Haskell provides several mechanisms:

- non-determinism or notion of Fail

- the
*Maybe*and*Either*types include the notion of success in the result. - the
*fail*method of the class Monad, may be used to signal*fail*as exception. - the Maybe monad and MaybeT monad transformer provide for failed computations (stop the computation sequence and return Nothing)
^{[10]}

- determinism/non-det with multiple solutions
- you may retrieve all possible outcomes of a multiple result computation, by wrapping its result type in a MonadPlus monad. (its method
*mzero*makes an outcome fail and*mplus*collects the successful results).^{[11]}

As seen in Standard ML, OCaml and Scala

- The
*option*type includes the notion of success.

- The
*null*reference value may represent an unsuccessful (out-of-domain) result.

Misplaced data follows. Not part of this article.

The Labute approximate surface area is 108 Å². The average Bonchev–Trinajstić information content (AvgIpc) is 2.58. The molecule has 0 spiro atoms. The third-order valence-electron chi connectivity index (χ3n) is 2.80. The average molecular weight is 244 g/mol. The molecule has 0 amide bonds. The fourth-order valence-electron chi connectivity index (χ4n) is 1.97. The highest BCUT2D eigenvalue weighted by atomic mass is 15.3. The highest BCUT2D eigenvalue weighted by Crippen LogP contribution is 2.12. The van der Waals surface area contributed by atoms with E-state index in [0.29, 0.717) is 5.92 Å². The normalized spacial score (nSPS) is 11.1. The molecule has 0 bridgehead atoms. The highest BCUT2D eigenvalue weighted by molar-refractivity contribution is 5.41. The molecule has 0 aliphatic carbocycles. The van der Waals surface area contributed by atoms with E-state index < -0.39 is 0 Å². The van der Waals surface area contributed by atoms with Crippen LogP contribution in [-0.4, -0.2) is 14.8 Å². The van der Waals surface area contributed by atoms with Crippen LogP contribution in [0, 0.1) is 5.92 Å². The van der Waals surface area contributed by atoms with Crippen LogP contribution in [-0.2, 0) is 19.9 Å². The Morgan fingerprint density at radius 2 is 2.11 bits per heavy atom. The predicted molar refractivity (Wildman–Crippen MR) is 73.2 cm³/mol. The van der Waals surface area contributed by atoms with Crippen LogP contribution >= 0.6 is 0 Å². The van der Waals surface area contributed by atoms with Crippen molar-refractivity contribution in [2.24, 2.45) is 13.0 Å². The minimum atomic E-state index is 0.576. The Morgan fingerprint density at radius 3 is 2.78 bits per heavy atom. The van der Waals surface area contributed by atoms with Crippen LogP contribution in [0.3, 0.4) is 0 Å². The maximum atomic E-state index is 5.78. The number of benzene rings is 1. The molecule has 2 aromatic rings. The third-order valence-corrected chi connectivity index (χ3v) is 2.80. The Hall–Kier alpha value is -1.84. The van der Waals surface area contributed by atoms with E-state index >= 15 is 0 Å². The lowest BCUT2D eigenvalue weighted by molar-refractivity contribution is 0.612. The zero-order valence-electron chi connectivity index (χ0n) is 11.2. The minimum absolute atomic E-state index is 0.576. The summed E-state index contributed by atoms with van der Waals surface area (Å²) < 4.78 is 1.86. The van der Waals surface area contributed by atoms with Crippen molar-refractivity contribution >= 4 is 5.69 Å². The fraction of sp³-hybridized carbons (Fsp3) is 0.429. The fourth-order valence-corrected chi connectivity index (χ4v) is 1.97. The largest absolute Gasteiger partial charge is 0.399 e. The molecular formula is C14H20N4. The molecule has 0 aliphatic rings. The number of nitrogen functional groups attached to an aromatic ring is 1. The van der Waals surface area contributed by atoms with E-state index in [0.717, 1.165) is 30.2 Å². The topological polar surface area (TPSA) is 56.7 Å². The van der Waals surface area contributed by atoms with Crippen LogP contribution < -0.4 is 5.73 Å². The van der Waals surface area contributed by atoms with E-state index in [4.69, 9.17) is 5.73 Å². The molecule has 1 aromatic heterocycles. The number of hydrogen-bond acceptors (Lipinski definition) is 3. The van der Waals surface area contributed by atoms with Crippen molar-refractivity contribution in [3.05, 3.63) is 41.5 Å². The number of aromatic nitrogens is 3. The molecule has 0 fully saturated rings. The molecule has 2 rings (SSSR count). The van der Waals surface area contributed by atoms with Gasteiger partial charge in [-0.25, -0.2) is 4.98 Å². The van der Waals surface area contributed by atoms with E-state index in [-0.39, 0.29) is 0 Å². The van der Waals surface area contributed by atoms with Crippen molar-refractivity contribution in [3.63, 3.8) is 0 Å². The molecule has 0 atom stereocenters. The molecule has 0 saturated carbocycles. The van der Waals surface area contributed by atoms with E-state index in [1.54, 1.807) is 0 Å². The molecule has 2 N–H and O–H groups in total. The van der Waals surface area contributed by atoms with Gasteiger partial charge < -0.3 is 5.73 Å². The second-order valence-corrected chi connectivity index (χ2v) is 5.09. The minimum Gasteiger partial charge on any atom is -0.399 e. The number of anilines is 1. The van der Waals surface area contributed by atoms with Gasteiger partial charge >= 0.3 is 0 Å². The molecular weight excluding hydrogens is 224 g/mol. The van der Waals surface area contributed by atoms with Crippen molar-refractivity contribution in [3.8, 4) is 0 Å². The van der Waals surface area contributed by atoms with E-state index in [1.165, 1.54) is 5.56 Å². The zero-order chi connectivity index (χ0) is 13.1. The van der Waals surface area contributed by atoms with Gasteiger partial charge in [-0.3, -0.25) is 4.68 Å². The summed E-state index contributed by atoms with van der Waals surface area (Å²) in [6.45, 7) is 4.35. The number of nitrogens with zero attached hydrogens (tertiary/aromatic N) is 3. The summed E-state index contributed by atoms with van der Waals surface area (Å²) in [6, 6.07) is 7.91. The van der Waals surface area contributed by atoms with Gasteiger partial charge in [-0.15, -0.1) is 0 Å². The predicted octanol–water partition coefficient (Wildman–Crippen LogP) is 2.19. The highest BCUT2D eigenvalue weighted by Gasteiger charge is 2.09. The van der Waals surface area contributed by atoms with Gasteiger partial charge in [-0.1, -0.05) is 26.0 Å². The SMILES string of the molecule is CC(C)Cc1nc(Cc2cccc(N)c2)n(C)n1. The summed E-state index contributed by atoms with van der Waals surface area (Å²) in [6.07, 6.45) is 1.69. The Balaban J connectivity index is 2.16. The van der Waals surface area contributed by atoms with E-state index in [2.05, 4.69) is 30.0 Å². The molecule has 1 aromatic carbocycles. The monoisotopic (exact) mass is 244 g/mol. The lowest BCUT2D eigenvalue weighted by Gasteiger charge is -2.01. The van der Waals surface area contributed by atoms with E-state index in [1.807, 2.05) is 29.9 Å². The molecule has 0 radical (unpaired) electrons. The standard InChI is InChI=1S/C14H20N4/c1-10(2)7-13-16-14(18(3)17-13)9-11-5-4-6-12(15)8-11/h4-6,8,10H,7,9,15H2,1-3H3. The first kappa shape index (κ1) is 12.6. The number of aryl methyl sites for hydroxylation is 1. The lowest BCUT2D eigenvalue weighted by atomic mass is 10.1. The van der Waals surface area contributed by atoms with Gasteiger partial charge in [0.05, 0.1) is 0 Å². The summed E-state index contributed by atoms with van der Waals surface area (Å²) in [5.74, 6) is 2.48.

**^**Edward A. Lee. "The Problem with Threads" (PDF). Retrieved 2009-05-29.**^**Bocchino Jr., Robert L.; Adve, Vikram S.; Adve, Sarita V.; Snir, Marc (2009).*Parallel Programming Must Be Deterministic by Default*. USENIX Workshop on Hot Topics in Parallelism.**^**"Intel Parallel Inspector Thread Checker". Retrieved 2009-05-29.**^**Yuan Lin. "Data Race and Deadlock Detection with Sun Studio Thread Analyzer" (PDF). Retrieved 2009-05-29.**^**Intel. "Intel Parallel Inspector". Retrieved 2009-05-29.**^**David Worthington. "Intel addresses development life cycle with Parallel Studio". Retrieved 2009-05-26.**^**Gary McGraw and John Viega. Make your software behave: Playing the numbers: How to cheat in online gambling. http://www.ibm.com/developerworks/library/s-playing/#h4**^**Determinism categories in the Mercury programming language**^**Mercury predicate modes**^**Representing failure using the Maybe monad**^**The class MonadPlus